Foothill Flyers Race Reviews
Mt. Baldy Run to the Top 7 Mile
It may be called "Run to the Top" but 90% will be walking to the top. 3900 ft. rise to the top at 10, 064 ft MSL. And then there is the 3.3 mile hike back down to the Baldy Notch for the awards ceremony and refreshments before riding back down to the parking lot on the ski lift. There are no Sherpa's with oxygen bottles climbing with you, but you will wish they were. This high altitude run/hike is well worth the effort once you conquer the peak above 10,000 ft and look around. The key is to take it easy and stop to catch your breath as necessary because the trail needs your complete concentration above the Notch. Sudafed is suggested to prevent altitude sickness. Good idea to bring a water bottle.
Scott Cline writes:
This is one of my favorite challenges. A seven mile "run" with a 3,900 foot elevation gain - that's about a 9-1/2% grade average (9-1/2 feet up for 100 feet horizontal). Starting at 6,000 feet, it goes to the peak at 10,064 feet. Depending on how much altitude training you have done, the oxygen seems to disappear somewhere along the way. There are beautiful views to be taken in all along the route, but you do have to look up from your shoes! Maybe after the race, on your way down.
The first half is a very straightforward run on roadways. A little asphalt at first, but almost all dirt. The beginning of the second half is still dirt road, becoming rougher, and turning into trail. Sometimes the trail is very rocky, and I don't mean just gravel. Sometimes very narrow. Sometimes a very long way down on the side. The trail on the Devil's Backbone is plenty wide, but it's a 45 degree 1,000 ft drop off either side! What a view. There are many trails for the final seven hundred foot assent of the dome, and all are legitimate. I prefer the northeast "back way" which is more consistent in its grade.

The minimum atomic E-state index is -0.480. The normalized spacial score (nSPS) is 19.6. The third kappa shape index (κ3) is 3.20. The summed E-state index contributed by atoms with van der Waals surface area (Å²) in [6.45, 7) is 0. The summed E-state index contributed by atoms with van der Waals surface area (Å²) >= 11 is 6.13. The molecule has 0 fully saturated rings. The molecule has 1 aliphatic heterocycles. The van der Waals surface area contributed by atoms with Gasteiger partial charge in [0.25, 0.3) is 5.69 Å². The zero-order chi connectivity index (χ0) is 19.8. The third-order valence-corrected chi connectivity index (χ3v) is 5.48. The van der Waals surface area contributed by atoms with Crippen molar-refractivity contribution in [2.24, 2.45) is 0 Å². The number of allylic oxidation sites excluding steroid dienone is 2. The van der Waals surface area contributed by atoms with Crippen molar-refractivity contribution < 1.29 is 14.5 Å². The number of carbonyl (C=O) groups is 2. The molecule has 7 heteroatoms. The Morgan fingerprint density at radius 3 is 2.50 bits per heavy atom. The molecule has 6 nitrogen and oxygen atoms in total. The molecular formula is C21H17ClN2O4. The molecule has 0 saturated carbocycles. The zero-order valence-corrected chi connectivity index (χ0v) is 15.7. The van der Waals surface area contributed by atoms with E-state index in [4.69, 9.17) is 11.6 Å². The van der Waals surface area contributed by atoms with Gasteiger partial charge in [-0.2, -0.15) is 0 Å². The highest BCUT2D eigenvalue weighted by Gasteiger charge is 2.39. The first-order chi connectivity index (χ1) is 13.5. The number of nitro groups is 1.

Aid is great and available both at the halfway, Notch, and at the top. Aid is sometimes available at the quarter-way marks. You can ride down from the Notch on the ski lift, but I prefer the scenic run back down the road.
I highly recommend that you scout this run before race day. Maybe two weeks before? Better yet, several times. Be careful learning how to cope with the climb and the altitude. This is a 10,000 foot mountain top; the air is DRY unless it's raining; the sun is BRIGHT (fast sunburn!) or it's cloudy/foggy; it can be HOT or COLD, still or WINDY; and you can always count on the air always being thin. Knowing how to pace yourself is important, especially as the altitude starts to have serious effects. During the regular non-race weekend, the Notch is usually available for water and toilets, but only after the (about) 8am opening of the ski lift.
And most of all, it's fun! By the way, have you seen my collection of whips?
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